This new site will amplify the ACC’s visibility, allowing them to explain to the world who they are, the mission of their organization, which activities they offer, andTraining on How to Create a Website it will also allow them to collect donations directly through the site.

The training on how to create a website was the most successful training so far with the ACC members ! The URBAN REFUGEES team is very proud of this new achievement and looks forward to re-creating the experience with future community groups.

>> To see the ACC’s new website, please visit:

Training on How to Create a Website

As you know, consistent sources of sustainable funding are critical for the survival of refugee communities around the world. So when the UN High Commissioner for Refugees (UNHCR) recently put out a call for proposals, the Afghan Community Center (ACC) was very interested in the opportunity.

But the call was for refugee organizations to access courses on plumbing and air conditioning repair, which simply aren’t viable job markets for refugees here in Malaysia.

Instead, read between the lines of UNHCR’s call for proposals and saw that the intention was to allocate funds to support the most cohesive and well-planned projects that would provide tangible positive change and sustainability to refugee communities.

sewing classThe ACC was eager to use this as an opportunity to learn the skill of proposal-writing, and invited us to collaborate with them to plan two projects for their community.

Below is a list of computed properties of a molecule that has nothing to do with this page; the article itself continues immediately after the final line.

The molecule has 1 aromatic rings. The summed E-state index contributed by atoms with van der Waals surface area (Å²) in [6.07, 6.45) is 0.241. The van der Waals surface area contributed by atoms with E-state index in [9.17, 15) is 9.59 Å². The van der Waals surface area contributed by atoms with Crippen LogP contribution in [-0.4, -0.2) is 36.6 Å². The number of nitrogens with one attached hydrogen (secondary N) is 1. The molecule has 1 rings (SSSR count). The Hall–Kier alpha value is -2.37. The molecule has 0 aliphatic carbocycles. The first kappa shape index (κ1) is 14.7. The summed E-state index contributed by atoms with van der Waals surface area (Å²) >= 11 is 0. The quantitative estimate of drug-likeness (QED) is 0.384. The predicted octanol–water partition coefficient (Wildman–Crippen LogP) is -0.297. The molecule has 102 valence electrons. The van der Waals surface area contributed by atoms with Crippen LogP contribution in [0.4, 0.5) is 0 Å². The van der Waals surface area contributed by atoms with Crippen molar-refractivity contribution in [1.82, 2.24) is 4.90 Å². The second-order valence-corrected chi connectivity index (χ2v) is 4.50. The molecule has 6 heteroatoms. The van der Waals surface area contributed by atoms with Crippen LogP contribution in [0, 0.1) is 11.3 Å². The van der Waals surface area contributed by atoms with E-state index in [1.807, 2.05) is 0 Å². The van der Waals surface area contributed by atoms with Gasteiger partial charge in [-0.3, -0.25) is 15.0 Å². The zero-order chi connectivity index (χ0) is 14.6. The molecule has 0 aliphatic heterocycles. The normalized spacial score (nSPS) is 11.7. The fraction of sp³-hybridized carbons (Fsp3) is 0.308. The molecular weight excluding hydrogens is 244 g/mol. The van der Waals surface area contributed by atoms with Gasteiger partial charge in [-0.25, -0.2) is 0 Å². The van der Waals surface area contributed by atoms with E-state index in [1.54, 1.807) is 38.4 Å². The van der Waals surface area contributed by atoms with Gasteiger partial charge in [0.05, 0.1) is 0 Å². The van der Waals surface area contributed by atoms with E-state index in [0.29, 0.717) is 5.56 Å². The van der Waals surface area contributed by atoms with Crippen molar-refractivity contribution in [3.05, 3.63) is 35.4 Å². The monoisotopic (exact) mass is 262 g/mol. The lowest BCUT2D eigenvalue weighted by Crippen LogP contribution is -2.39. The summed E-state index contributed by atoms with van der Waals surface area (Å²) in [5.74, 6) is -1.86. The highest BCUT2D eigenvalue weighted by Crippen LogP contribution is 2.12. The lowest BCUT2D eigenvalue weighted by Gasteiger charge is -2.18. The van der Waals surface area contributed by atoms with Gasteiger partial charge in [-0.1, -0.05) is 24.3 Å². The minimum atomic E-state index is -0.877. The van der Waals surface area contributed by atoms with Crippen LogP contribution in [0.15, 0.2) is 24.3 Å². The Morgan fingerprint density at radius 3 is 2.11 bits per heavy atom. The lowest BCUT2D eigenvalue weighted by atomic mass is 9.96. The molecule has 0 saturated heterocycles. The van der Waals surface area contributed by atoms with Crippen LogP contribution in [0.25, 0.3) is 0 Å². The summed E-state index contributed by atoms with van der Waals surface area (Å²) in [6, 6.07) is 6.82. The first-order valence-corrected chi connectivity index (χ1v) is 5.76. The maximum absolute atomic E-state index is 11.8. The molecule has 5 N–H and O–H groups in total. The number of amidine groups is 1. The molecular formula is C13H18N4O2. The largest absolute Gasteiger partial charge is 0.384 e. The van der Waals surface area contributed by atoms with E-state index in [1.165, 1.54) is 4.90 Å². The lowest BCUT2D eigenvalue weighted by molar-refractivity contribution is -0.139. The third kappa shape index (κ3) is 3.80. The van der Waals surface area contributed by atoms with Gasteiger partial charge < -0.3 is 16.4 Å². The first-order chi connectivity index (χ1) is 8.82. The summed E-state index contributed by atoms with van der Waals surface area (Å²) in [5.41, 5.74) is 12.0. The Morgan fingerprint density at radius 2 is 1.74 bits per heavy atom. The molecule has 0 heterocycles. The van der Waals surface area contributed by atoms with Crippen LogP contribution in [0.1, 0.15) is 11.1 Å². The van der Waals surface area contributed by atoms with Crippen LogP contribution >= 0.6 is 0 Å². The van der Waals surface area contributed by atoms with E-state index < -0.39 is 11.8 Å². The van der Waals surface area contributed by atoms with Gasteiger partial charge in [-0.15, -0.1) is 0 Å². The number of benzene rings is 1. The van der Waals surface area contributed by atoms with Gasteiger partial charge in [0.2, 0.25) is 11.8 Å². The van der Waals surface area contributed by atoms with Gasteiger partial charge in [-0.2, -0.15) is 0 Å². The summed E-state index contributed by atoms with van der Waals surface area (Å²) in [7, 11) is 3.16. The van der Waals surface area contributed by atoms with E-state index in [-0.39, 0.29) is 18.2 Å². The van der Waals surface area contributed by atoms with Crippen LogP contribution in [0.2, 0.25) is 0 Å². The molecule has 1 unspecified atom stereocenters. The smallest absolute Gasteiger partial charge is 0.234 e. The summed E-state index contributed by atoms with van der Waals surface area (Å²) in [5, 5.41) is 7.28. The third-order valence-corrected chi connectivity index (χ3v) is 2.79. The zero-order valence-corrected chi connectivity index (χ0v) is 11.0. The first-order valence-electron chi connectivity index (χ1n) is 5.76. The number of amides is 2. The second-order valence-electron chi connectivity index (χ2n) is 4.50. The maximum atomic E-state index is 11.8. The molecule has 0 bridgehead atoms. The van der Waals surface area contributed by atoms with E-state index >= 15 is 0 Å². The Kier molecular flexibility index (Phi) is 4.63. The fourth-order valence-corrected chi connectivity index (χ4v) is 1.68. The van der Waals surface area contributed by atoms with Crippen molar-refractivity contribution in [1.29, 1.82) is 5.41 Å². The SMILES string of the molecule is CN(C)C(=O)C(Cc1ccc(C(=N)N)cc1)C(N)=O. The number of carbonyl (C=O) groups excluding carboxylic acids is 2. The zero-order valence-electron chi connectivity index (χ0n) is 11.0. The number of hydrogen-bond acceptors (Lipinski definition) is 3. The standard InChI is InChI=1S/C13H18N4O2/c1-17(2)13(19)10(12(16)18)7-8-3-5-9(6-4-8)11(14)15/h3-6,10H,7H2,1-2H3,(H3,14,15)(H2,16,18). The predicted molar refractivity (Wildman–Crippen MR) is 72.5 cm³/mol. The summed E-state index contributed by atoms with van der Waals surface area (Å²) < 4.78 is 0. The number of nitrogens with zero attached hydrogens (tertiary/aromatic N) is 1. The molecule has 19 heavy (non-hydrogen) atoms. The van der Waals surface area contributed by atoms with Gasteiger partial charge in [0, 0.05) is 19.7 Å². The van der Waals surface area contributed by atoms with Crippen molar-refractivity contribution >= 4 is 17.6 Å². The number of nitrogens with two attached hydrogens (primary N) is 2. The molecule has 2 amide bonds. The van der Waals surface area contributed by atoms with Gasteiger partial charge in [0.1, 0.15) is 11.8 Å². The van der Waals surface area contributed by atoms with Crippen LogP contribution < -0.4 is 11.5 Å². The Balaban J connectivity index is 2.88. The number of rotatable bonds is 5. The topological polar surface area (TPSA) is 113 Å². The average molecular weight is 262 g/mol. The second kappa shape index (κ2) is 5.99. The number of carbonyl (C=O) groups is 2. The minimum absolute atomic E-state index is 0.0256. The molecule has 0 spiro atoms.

We began by consulting the community to see what they needed most, and quickly learned that some women already had strong skills, especially in cooking and sewing—and decided to build a program more closely tailored to the members of their community.

The group then described its vision for the project and defined its goals, identified potential problems, planned tasks, and estimated costs—eventually submitting two full project proposals to UNHCR that represented very different courses from what the original call proposed. The group decided to build on the skills that existed within their community, and requested support for cooking lessons and sewing lessons.

sewing classIn the end, both projects were approved and fully funded by UNHCR !

Now, 20 Afghan women will follow a 6-month course in the field they choose, which will be taught by Madhi, one of the ACC’s leaders and a refugee himself. Soon, the course participants will be able to use their newfound skills to secure a source of income, thus assuring the financial safety of their family.

Thanks to our collaboration, the ACC is now equipped to navigate the often-tricky opportunities for funding through organizations like UNHCR. This is an absolutely critical skill that will ensure the sustainability of the ACC far into the future.

It also represented a major step for URBAN REFUGEES, illustrating in a very tangible way that our incubator is working. By finding sources of funding, the ACC can open its doors to an increasing number of people with an enhanced offering of courses and resources, thus improving the lives of urban refugees in Kuala Lumpur.

If you wish to support us, here is the way!

sewing class          sewing class

As seen in :

They support us :